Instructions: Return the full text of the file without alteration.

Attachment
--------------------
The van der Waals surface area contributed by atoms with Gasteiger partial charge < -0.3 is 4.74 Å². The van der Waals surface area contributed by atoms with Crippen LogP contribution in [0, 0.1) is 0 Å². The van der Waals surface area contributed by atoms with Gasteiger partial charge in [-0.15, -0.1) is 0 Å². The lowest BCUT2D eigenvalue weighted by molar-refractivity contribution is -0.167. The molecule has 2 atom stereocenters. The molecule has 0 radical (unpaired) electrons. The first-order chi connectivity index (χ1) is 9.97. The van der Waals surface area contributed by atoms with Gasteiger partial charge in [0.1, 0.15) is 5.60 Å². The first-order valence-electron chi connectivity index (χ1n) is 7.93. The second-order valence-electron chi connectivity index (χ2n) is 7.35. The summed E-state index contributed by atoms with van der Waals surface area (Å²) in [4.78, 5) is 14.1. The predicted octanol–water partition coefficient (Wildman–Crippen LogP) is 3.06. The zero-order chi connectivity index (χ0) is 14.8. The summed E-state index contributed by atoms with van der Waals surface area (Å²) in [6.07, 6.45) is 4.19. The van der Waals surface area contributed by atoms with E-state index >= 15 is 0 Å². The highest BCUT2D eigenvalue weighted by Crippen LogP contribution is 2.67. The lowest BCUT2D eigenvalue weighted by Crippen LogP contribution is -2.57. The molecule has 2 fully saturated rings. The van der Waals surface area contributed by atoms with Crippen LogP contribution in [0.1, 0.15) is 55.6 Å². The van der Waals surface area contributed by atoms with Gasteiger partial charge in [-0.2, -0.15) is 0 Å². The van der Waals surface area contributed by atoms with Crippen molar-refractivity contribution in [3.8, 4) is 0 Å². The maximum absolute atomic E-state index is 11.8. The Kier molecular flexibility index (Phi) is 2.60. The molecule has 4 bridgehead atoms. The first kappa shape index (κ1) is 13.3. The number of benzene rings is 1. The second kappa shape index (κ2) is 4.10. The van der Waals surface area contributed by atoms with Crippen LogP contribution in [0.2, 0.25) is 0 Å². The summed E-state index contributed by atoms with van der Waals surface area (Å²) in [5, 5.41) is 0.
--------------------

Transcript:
The van der Waals surface area contributed by atoms with Gasteiger partial charge < -0.3 is 4.74 Å². The van der Waals surface area contributed by atoms with Crippen LogP contribution in [0, 0.1) is 0 Å². The van der Waals surface area contributed by atoms with Gasteiger partial charge in [-0.15, -0.1) is 0 Å². The lowest BCUT2D eigenvalue weighted by molar-refractivity contribution is -0.167. The molecule has 2 atom stereocenters. The molecule has 0 radical (unpaired) electrons. The first-order chi connectivity index (χ1) is 9.97. The van der Waals surface area contributed by atoms with Gasteiger partial charge in [0.1, 0.15) is 5.60 Å². The first-order valence-electron chi connectivity index (χ1n) is 7.93. The second-order valence-electron chi connectivity index (χ2n) is 7.35. The summed E-state index contributed by atoms with van der Waals surface area (Å²) in [4.78, 5) is 14.1. The predicted octanol–water partition coefficient (Wildman–Crippen LogP) is 3.06. The zero-order chi connectivity index (χ0) is 14.8. The summed E-state index contributed by atoms with van der Waals surface area (Å²) in [6.07, 6.45) is 4.19. The van der Waals surface area contributed by atoms with E-state index >= 15 is 0 Å². The highest BCUT2D eigenvalue weighted by Crippen LogP contribution is 2.67. The lowest BCUT2D eigenvalue weighted by Crippen LogP contribution is -2.57. The molecule has 2 fully saturated rings. The van der Waals surface area contributed by atoms with Crippen LogP contribution in [0.1, 0.15) is 55.6 Å². The van der Waals surface area contributed by atoms with Gasteiger partial charge in [-0.2, -0.15) is 0 Å². The van der Waals surface area contributed by atoms with Crippen molar-refractivity contribution in [3.8, 4) is 0 Å². The maximum absolute atomic E-state index is 11.8. The Kier molecular flexibility index (Phi) is 2.60. The molecule has 4 bridgehead atoms. The first kappa shape index (κ1) is 13.3. The number of benzene rings is 1. The second kappa shape index (κ2) is 4.10. The van der Waals surface area contributed by atoms with Crippen LogP contribution in [0.2, 0.25) is 0 Å². The summed E-state index contributed by atoms with van der Waals surface area (Å²) in [5, 5.41) is 0.